Last year, a survey of 1,000 20-somethings worldwide found young adults most admire Nelson Mandela and Pope Francis among public figures. But the name coming in third on that list wasn't Barack Obama or a historical figure like Gandhi, both of whom appear further down in the poll results.

The man who ranks among these titans is entrepreneur Elon Musk, founder of two companies he still runs, Tesla Motors and SpaceX--both started with the billions Musk made off one of his earlier companies, PayPal.

Inc. has previously reported on Millennials' apparent love for Musk and his vision of the future, with data showing that young adults are willing to make less and take on more stress for the opportunity to help build part of that tomorrow. 

The popular explanation is that this generation is drawn to value work with a purpose over a big paycheck. OK, that's fine, but then why not work for NASA or Boeing or Mercedes-Benz or one of the countless other organizations out there that all have a vision of the future? What is it about Musk and his most forward-looking company, SpaceX, in particular, that resonates with Millennials?

Here are five key tools and strategies Musk has used to become the "it" iconoclast and create a cult following for SpaceX among young adults who would have been obsessed with NASA instead two generations ago. 

1. Social and media prowess: Musk's Twitter feed is the place where much news is broken about the space and automotive industries. The billionaire still claims to send out all his own tweets rather than having an assistant handle the feed. Not only does Musk give the appearance of letting his four million followers look behind the curtains of his companies, he's also a constant headliner at conferences, delivering detail-laden keynotes that keep him, SpaceX, and Tesla perpetually in the headlines. 

2. Creating a cult following: SpaceX and Tesla media events take all the marketing mastery of an Apple product unveiling and literally add rocket fuel to take it to a whole new level. Reveals of new model Teslas follow the Apple blueprint with events that manage to be simultaneously flashy but still cool and casual. But it is the live streams of SpaceX launches that garner a huge audience with millions of views. Space nerds around the world tune in to watch routine satellite deployments, followed by attempts at experimental landings of spent rockets on drone barges at sea or back at Cape Canaveral that are truly historic. Meanwhile, launches of actual humans to the International Space Station no longer garner many headlines.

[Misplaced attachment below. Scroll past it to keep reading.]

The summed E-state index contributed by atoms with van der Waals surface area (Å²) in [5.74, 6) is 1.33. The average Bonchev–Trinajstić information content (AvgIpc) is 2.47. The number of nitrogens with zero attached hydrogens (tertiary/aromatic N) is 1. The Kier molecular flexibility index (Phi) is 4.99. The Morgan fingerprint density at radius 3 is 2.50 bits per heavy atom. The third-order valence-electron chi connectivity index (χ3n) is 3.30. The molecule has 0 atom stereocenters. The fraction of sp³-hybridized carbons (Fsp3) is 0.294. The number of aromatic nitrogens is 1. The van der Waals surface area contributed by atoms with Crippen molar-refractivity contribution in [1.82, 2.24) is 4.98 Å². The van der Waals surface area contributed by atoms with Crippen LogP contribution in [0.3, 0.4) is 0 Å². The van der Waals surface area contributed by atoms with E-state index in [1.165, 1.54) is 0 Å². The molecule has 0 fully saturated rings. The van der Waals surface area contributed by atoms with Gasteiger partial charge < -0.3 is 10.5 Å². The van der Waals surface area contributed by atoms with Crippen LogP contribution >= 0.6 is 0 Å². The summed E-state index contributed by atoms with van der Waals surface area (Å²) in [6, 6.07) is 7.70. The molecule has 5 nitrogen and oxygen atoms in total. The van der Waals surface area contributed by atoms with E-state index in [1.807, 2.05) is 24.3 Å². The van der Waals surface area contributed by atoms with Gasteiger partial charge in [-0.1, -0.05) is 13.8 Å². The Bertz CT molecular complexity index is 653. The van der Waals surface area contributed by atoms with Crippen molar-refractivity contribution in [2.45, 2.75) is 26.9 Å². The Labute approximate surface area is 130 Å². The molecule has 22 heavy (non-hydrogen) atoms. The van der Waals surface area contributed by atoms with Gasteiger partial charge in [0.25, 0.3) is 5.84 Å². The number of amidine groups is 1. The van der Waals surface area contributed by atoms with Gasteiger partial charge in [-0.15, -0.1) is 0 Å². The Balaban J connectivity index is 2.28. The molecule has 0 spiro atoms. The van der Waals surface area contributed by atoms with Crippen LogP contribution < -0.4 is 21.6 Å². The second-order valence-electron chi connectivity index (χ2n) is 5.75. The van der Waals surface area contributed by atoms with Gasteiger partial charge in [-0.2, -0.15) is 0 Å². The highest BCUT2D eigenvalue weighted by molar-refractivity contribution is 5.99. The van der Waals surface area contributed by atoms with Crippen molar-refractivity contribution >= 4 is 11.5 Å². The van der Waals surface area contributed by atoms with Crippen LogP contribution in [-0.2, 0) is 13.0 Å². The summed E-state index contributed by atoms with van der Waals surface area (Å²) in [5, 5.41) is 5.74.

3. Tangible innovation: Groundbreaking science is conducted by NASA every day in orbit, yet we're more likely to hear about a SpaceX experimental landing in the news and in our social media feeds. Part of this disconnect has to do with the above, but I also suspect that Musk's concrete goals and technological innovations have something to do with it. NASA is conducting science via several spacecraft scattered around the solar system at any given moment, but all that important work is not centered on a single and specific animating goal like that of SpaceX, which exists primarily to make humanity a multi-planetary species. So when the company pioneers reusable rocket landings at sea, it isn't just a scientific accomplishment that will be written up in a journal somewhere--it's a tangible step toward living on Mars.

4. Moving faster than government: While SpaceX looks to make money by doing business with NASA to provide launch services, the long-term goal of the company is to put humans on Mars permanently. It's a vision that's more ambitious than NASA's plan to send humans to the Red Planet in the 2030s, essentially as part of a research and exploration mission. By that time, Musk hopes to already have a permanent settlement under construction.

5. Superhero at the helm: Musk himself brings an awful lot of value to his ventures. Looking around the automotive and space sectors he operates in, there are no other comparable charismatic leaders to build a brand around. The guy is literally the inspiration for Tony Stark, the character who transforms into Iron Man. When you've got the closest thing to a real-life superhero captaining the ship, perhaps it's no surprise Tesla and SpaceX are more appealing than their older and stodgier legacy competitors. 

Published on: May 30, 2016
The opinions expressed here by Inc.com columnists are their own, not those of Inc.com.